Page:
Okay, I probably won’t be there myself, because I’ve already heard most of Dan Clark Audio’s latest products. But if you haven’t, now’s a good time to check them out. Dan Clark Audio, formerly MrSpeakers, have had a reputation for making products that lack dynamism. I can understand why people said that about the Aeon Flow, but their latest round of products, specifically the Aeon 2 twins (closed and open), blow that idea out of the water. These are fantastic-sounding headphones, and they’re worth a listen. The Dan Clark Audio booth will also have their Ether 2 and Voce headphones available – both excellent in their own right.


The now-obsolete DUNU Titan 3 was the first IEM I ever owned, so DUNU has a spot in my heart – the Titan’s airy and vocal-forward presentation informed much of my current taste in headphones.

But of course DUNU makes quite a few earphones that are considerably better (and more expensive) than the Titan series. For example, I’ll be trying their new LUNA IEM with its beryllium drivers and extremely low distortion specs, as well as the much-vaunted DK-3001. Rumor has it that they have some interesting Show Specials, too.


I’ve got to give a nice shout-out to the manufacturers of my current daily-driver IEMs (and the pair I’m wearing as I’m writing this article), the ER2SE. If you haven’t heard one of these yet, you’ve got to get your ears around one of them – these things set a benchmark for budget IEM performance, and they’ll be available at CanJam for $120. Go ahead, let yourself be tempted.

I’ll also be looking forward, of course, to trying the utterly classic ER4. I haven’t heard these yet, which seems like an oversight on my part, given how much praise they’ve gotten over the years and continue to get today. At $250, they’ll be about as cheap as you can ever get them. Basically, it’s a good time to hop onto the Etymotic train.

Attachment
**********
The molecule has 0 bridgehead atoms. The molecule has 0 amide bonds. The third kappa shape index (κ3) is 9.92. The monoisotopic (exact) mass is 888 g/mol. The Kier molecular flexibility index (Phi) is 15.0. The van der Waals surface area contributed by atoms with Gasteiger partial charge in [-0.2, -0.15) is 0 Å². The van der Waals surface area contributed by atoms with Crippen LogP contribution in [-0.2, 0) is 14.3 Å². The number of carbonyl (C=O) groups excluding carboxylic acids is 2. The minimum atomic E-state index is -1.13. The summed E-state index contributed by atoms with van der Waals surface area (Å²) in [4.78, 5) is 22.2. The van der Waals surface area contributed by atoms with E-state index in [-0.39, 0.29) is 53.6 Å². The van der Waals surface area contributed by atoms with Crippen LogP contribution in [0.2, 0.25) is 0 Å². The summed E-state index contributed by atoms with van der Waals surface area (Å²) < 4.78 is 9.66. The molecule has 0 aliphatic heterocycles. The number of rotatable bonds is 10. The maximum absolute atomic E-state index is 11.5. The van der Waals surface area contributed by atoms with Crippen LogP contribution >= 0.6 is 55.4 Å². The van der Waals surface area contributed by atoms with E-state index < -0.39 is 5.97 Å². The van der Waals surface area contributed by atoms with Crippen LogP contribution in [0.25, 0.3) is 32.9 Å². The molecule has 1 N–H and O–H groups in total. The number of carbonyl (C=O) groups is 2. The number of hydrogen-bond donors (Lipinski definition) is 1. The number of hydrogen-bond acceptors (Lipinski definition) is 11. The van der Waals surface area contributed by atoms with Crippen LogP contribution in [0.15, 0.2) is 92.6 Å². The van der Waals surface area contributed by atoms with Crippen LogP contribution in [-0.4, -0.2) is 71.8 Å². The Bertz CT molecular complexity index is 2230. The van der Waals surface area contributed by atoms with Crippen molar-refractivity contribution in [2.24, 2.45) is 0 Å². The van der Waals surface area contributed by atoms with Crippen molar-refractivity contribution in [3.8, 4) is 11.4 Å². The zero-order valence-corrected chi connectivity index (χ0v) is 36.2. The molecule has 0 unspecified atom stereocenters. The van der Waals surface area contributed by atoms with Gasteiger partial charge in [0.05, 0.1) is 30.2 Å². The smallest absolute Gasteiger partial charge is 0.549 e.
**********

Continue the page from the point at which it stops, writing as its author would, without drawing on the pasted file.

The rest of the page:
This one’s kind of personal. I’ve heard the HeadAmp GS-X Mk2 is one of the best headphone amps on the market when it comes to driving the ATH-AD2000, so I really would like to try that out. So, you know what, I think I’m going to. In fact, the GS-X will be hugely on sale, for $300 off ($600 if you buy a headphone above $1500 along with it). If you’re thinking of going with the GS-X, now’s the time.


The HEDDphone‘s kind of the talk of the town right now, with it’s all-new, ground-breaking Air Motion Transformer technology, and everyone’s clamoring to get their hands on these things. I might give it a pass, if the line’s too long – I’m not fundamentally an impatient person. But these do have the potential to become the “world’s greatest headphone” if everything pans out, and the impressions already out there are very positive.


Hifiman is one of my all-time favorite headphone manufacturers. I own a Sundara, and the HE-1000 also makes it onto my list of favorite headphones. I think they’re great, and have a hugely appealing house sound that balances clarity and energy with a sort of laid-back, pleasant sound.

Hifiman will be exhibiting a lot of things this year, it seems, including the Susvara, which I haven’t had a chance to hear yet, and some of their more exotic electrostatic models. They’ll also be exhibiting their new Deva headphones, which look visually quite a bit more attractive than most other Hifiman products, come with an attached Bluetooth module, cost only around $250, and, knowing Hifiman, probably sound quite good.